The Washington Post

America hates the Seahawks

No professional sports teams have to travel farther than the Seattle Mariners and the Seattle Seahawks to get to their nearest rivals. The shortest trips they can take for an away game is about 800 miles south along Interstate 5 to the Bay Area, to play the Oakland Athletics or the San Francisco 49ers.

That means Seattle teams don’t really have natural rivalries. Those closest rivals are, to be frank, more storied franchises. On rivalry weekends during Major League Baseball season, the A’s are matched against the San Francisco Giants. The Mariners are artificially paired with the San Diego Padres or some other orphan team. The so-called rivalry between the Seahawks and the 49ers, which the booth announcers will advertise endlessly when the two teams meet in the NFC championship this weekend, is a much more recent development. The 49ers are more traditionally rivals of the Dallas Cowboys and other, older NFL teams.

The Seattle Supersonics could claim a rivalry with the Portland Trailblazers, but then they left for Oklahoma City (Editorializing alert: The author, a Seattle native, remains unhappy with Oklahoma City and plans to hold that grudge for quite a while). The feud between fans of the Portland Timbers and the Seattle Sounders, in the MLS, is real enough, but the rivalry cupboard is bare in baseball and football.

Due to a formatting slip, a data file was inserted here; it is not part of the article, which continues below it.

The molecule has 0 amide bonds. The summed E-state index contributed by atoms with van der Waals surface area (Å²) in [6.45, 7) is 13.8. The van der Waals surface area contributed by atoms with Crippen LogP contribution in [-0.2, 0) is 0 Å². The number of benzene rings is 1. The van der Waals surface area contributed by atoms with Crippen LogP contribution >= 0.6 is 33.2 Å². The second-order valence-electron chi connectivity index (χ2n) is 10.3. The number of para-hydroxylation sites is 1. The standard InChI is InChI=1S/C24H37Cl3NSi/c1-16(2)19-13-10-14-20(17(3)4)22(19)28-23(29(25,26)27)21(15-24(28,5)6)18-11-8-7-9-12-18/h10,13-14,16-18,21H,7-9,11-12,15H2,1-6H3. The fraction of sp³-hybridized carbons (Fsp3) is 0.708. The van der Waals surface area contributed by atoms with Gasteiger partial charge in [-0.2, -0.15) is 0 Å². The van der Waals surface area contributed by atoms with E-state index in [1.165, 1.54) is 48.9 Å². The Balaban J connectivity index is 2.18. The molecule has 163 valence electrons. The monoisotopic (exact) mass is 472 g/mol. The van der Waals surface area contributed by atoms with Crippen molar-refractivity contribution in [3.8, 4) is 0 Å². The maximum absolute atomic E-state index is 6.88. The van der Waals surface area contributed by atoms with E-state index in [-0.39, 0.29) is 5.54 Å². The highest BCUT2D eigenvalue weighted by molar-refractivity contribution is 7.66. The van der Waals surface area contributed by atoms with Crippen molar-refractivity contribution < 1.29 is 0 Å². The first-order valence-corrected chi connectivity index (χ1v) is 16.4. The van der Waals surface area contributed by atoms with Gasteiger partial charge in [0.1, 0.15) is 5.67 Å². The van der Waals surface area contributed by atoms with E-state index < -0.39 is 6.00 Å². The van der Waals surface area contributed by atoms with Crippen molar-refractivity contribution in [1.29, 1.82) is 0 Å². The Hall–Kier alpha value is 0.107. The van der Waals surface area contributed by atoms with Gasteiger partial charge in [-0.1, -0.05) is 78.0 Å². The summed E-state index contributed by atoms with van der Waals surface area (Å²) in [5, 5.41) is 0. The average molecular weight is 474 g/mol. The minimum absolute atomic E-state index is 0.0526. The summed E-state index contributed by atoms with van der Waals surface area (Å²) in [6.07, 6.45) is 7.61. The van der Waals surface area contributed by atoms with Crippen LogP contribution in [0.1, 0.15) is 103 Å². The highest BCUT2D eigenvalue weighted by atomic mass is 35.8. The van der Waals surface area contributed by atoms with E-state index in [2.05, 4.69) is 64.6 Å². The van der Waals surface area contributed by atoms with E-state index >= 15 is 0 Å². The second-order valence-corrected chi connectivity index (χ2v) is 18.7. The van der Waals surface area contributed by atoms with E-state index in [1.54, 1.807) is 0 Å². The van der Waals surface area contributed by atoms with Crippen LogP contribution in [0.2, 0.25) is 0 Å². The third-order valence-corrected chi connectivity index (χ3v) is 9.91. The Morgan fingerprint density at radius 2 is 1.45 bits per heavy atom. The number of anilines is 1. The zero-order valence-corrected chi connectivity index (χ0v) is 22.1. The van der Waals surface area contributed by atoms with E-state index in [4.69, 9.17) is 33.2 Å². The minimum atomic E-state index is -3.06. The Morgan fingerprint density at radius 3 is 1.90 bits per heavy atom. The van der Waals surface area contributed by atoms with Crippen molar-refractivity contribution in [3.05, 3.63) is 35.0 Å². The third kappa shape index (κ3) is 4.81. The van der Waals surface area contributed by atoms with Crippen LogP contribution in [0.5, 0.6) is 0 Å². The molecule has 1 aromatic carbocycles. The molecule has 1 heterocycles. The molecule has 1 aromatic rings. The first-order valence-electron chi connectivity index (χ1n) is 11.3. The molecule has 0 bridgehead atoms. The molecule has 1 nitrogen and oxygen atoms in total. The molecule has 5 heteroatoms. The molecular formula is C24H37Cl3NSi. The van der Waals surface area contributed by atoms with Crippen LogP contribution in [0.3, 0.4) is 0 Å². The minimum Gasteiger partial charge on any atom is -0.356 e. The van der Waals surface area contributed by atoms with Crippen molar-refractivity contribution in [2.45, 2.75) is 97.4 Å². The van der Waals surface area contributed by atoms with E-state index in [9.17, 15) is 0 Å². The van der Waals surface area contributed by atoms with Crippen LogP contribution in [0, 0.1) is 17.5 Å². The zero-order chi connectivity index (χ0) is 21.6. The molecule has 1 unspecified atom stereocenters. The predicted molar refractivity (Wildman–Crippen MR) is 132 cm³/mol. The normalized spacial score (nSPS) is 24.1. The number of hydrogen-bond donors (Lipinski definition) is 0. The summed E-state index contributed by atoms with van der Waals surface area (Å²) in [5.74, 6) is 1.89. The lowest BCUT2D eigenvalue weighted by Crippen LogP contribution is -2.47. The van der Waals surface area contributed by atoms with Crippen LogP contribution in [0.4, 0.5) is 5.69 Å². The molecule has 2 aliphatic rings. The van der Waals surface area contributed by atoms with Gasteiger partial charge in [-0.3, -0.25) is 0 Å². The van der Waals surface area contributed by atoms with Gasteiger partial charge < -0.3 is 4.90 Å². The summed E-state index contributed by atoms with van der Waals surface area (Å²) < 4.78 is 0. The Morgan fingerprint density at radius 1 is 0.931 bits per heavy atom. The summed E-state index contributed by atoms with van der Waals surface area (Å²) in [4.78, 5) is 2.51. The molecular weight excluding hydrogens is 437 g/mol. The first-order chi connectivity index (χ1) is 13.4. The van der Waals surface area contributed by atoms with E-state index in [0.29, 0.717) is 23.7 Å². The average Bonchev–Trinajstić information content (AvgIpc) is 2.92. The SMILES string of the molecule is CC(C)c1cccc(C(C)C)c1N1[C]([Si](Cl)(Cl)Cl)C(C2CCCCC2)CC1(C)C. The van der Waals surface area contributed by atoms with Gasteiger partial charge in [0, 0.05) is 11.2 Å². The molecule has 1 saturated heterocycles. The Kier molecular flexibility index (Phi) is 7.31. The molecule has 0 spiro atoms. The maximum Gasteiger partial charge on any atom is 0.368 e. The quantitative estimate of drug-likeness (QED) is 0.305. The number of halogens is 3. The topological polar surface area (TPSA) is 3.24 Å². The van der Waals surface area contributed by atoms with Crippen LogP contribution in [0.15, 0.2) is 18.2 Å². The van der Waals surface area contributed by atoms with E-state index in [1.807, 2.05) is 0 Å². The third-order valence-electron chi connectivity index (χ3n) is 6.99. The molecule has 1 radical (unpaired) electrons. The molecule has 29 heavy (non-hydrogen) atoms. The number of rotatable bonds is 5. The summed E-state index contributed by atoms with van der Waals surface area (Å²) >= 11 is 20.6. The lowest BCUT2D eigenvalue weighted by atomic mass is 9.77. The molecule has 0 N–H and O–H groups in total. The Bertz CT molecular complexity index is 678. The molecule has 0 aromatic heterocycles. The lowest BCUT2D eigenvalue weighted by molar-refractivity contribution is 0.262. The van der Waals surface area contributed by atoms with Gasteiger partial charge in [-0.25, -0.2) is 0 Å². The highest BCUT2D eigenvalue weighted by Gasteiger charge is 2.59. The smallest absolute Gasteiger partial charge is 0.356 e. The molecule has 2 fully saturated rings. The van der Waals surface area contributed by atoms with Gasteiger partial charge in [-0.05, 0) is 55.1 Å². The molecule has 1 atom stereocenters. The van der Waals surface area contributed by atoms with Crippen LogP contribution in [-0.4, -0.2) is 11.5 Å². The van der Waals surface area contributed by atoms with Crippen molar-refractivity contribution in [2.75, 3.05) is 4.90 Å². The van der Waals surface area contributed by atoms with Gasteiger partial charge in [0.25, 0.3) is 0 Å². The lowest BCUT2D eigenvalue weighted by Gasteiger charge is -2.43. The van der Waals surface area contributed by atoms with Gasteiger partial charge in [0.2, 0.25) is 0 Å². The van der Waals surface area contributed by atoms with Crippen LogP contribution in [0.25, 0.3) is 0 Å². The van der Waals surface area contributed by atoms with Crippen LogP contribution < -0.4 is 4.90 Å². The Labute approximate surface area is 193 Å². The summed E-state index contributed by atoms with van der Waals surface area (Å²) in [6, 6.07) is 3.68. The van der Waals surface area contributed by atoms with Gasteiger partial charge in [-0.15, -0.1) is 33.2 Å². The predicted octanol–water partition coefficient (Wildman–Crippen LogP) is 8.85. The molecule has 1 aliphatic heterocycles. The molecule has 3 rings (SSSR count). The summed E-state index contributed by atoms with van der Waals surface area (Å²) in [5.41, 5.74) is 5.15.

That distance between cities has always meant a certain remove from the national sports consciousness. Of course, the Mariners haven’t been good for a decade, and the Seahawks don’t have a great track record either, save a trip to the Super Bowl in 2006 (More editorializing: We was robbed!).

So perhaps it’s no surprise that the vast majority of the country is rooting for the 49ers this weekend over the Seahawks. Here’s a look at who is rooting for which team, based on Facebook fans, by county around the country, courtesy of the data wizards at Deadspin:

And here’s a look at who’s rooting for the AFC championship contenders in the 3:30 p.m Eastern time game. There’s a similar geographic breakdown between the Denver Broncos, who own the Mountain West, and the New England Patriots, who own the Eastern seaboard and most of the South. The biggest battleground is the Midwest:

Graphic: Deadspin’s Barry Petchesky

It’s clear Peyton Manning still has fans in Indianapolis. Most of Manning’s former constituents are pulling for their old quarterback on Sunday.

Reid Wilson covers national politics and Congress for The Washington Post. He is the author of Read In, The Post’s morning tip sheet on politics.



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